A few obvious factors come to mind when high-rise building owners and managers think about preparing for and recovering from a natural disaster: creating emergency plans, establishing reliable back-up power, forming business continuity strategies to preserve data … and the list goes on.
But as New York continues its recovery from Hurricane Sandy, the recommendations released in a report from Mayor Michael Bloomberg and City Council Speaker Christine Quinn are a good reminder that there are other things to think about when preparing your facility for a possible disaster.
The report, which created by the 200-member New York City Building Resiliency Task Force, outlines steps that will strengthen New York’s buildings and standards/codes.
This panel of experts was assembled at the request of Bloomberg and Quinn after Hurricane Sandy struck in October 2012. In the report, they make 33 recommendations that address resiliency for commercial facilities, multi-family housing, and hospitals. These recommendations are being proposed to help existing New York facilities withstand natural disasters, as well as to ensure that future buildings can do the same.
While some of the recommendations made by the Building Resiliency Task Force may seem obvious, these four factors stand out as issues you might not typically associate with disaster readiness … but should.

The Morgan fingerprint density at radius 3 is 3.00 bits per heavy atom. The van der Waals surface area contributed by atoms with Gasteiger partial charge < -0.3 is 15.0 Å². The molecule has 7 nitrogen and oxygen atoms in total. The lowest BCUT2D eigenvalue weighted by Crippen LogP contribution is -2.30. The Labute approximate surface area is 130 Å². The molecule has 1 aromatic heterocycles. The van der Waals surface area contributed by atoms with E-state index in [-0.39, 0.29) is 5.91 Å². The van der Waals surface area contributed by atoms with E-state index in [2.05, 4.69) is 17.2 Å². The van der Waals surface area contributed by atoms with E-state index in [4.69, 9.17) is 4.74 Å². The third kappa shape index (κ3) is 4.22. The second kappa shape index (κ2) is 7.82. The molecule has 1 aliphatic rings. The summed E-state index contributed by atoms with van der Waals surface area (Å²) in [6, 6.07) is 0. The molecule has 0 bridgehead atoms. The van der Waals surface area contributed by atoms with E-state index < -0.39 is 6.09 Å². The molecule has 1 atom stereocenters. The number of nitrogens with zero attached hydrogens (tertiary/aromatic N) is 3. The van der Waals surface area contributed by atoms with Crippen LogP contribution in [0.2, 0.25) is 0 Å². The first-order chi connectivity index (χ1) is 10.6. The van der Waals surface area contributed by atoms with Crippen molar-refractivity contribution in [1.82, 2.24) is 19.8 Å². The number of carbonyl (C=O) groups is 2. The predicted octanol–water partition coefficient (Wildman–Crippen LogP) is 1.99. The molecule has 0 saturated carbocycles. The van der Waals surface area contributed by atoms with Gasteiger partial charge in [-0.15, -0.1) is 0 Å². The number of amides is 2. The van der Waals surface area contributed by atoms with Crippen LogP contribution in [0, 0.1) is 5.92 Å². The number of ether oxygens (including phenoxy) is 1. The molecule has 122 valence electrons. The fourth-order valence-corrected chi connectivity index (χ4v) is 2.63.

New York City regulations currently mandate light-colored roof coatings for flat roofs; however, dark (non-compliant) coatings are still being sold. The Building Resiliency Task Force recommends that this code be expanded to include pitched roofs as well, and that it also prohibit companies from selling dark roofing materials to commercial building owners.
But how do light-colored roofs relate to disaster preparation and recovery? Because white or light-colored roofs reflect light and heat back into the atmosphere instead of transferring it to the building below, they help cool buildings and cities.
Not only can dark roofs contribute to the urban heat island effect (which is an increase in ambient air temperature in urban areas), but these warmer air temperatures can increase cooling demands in buildings and affect indoor comfort during warm months.
In case of a natural disaster that leads to a utility failure, tenants and occupants may need to shelter in place for several days. For this reason, commercial buildings, hospitals, and multi-family housing facilities need to be designed to maintain habitable temperatures for as long as possible. White or light-colored roofs can help keep indoor temperatures at comfortable, livable levels longer than dark roofs.